Django should not use `force_unicode(..., errors='replace')` when parsing POST data.
|Reported by:||Tai Lee||Owned by:||Aymeric Augustin|
|Severity:||Normal||Keywords:||post data unicode utf8 encode decode transaction aborted|
|Cc:||anssi.kaariainen@…, Chris Streeter||Triage Stage:||Unreviewed|
|Has patch:||yes||Needs documentation:||no|
|Needs tests:||no||Patch needs improvement:||no|
I ran into a problem that is no doubt an edge case, but which results in an extremely difficult bug to track down. At least it was for me.
First, some background on how I came across this issue and the steps I took to trace it.
I have a simple
ModelForm for a
Photo model that has an
ImageField, so users can upload photos. In my view, the
form.save() method is called, then some other fields are updated on the photo object and
photo.save() is called, triggering a second save.
Intermittently, I get HTTP 500 error reports emailed to me with a
DatabaseError: current transaction is aborted, commands ignored until end of transaction block error, triggered by the
I know that this error indicates an earlier SQL statement has caused a database error, which has aborted the transaction.
Looking in my PostgreSQL log file, I see
2012-03-28 23:32:20 UTC ERROR: invalid byte sequence for encoding "UTF8": 0xea2020 2012-03-28 23:32:20 UTC HINT: This error can also happen if the byte sequence does not match the encoding expected by the server, which is controlled by "client_encoding". 2012-03-28 23:32:20 UTC ERROR: current transaction is aborted, commands ignored until end of transaction block
The next lines in the log are the SQL statements Django has tried to run *after* the transaction has been aborted, and they did not cause the error.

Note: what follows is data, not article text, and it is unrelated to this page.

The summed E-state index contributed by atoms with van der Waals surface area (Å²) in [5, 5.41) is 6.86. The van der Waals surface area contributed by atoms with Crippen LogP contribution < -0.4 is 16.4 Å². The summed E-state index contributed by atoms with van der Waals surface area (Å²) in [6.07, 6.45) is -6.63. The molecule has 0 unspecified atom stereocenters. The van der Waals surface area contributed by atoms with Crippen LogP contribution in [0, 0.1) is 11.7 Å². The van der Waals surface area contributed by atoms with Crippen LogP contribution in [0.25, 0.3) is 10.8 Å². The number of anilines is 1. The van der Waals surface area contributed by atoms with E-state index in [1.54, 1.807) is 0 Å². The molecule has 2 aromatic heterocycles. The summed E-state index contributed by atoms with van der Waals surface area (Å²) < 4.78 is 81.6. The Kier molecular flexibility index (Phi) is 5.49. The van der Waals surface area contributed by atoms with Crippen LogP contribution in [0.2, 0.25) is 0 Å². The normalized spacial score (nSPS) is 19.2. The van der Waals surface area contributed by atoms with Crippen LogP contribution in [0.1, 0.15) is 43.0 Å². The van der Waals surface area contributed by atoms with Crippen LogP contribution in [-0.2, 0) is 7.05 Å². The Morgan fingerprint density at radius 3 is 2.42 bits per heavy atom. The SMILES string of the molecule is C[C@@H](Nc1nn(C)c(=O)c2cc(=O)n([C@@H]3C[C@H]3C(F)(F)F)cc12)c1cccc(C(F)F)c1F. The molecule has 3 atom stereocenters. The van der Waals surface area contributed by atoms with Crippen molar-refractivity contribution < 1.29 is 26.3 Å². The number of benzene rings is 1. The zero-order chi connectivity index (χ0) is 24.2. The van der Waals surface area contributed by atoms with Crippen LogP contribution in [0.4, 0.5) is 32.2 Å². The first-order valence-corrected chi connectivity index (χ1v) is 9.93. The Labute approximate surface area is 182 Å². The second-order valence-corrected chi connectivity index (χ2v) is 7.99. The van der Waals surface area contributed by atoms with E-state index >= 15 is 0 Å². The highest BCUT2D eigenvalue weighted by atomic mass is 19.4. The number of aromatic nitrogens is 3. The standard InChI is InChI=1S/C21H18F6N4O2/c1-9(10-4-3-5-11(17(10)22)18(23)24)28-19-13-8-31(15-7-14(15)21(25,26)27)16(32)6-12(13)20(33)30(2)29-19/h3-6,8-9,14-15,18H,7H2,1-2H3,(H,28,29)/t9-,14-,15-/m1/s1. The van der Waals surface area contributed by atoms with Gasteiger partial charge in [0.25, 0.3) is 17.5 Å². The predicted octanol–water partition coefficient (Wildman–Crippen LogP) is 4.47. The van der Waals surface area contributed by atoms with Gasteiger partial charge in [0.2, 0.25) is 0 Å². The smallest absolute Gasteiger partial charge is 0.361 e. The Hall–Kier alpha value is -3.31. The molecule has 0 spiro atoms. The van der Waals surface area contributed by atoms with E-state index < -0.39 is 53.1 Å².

RhodiumToad in #postgresql on IRC tells me "iirc the statement doesn't actually get dumped if the error occurs when reading the statement itself from the client" and "there doesn't seem to be a way to convince pg to log the offending statement, but can you tell where it is in your code based on the surrounding statements?"
So I can't see the actual SQL statement (and the actual "byte sequence") that triggers the
invalid byte sequence error, unless I log every single SQL statement and wait for this error to happen again by chance, then check the logs looking for statements executed immediately before the
invalid byte sequence error.
This is going to be a big log file, since the error only occurs intermittently, and having to wait for it to trigger again is not very efficient.
I should mention at this point that the encoding for my database is UTF8, my HTML templates have
<meta content="text/html; charset=utf-8" http-equiv="content-type">, and when I check my response headers, I see
Content-Type: text/html; charset=utf-8.
So I hit the Django docs. They tell me that "If you pass a string to Django that has been encoded in some other format, things will go wrong in interesting ways. Usually, Django will raise a
UnicodeDecodeError at some point." and that
request.POST are decoded using the
I look at the
request.POST data in the HTTP 500 error report email, but I don't see anything but ASCII in there. It doesn't actually tell me anything about the uploaded file name or file data, though.
Since the docs say file data is not decoded, and only the file name is saved to the database, I suspect that someone, somewhere, is intermittently trying to upload a file which has a file name that has an encoding other than UTF8, and that Django also doesn't decode the file name.
Even though I think the browser should see that the HTML page is UTF8, and should encode it's POST data as UTF8, I guess in this obscure case it is not.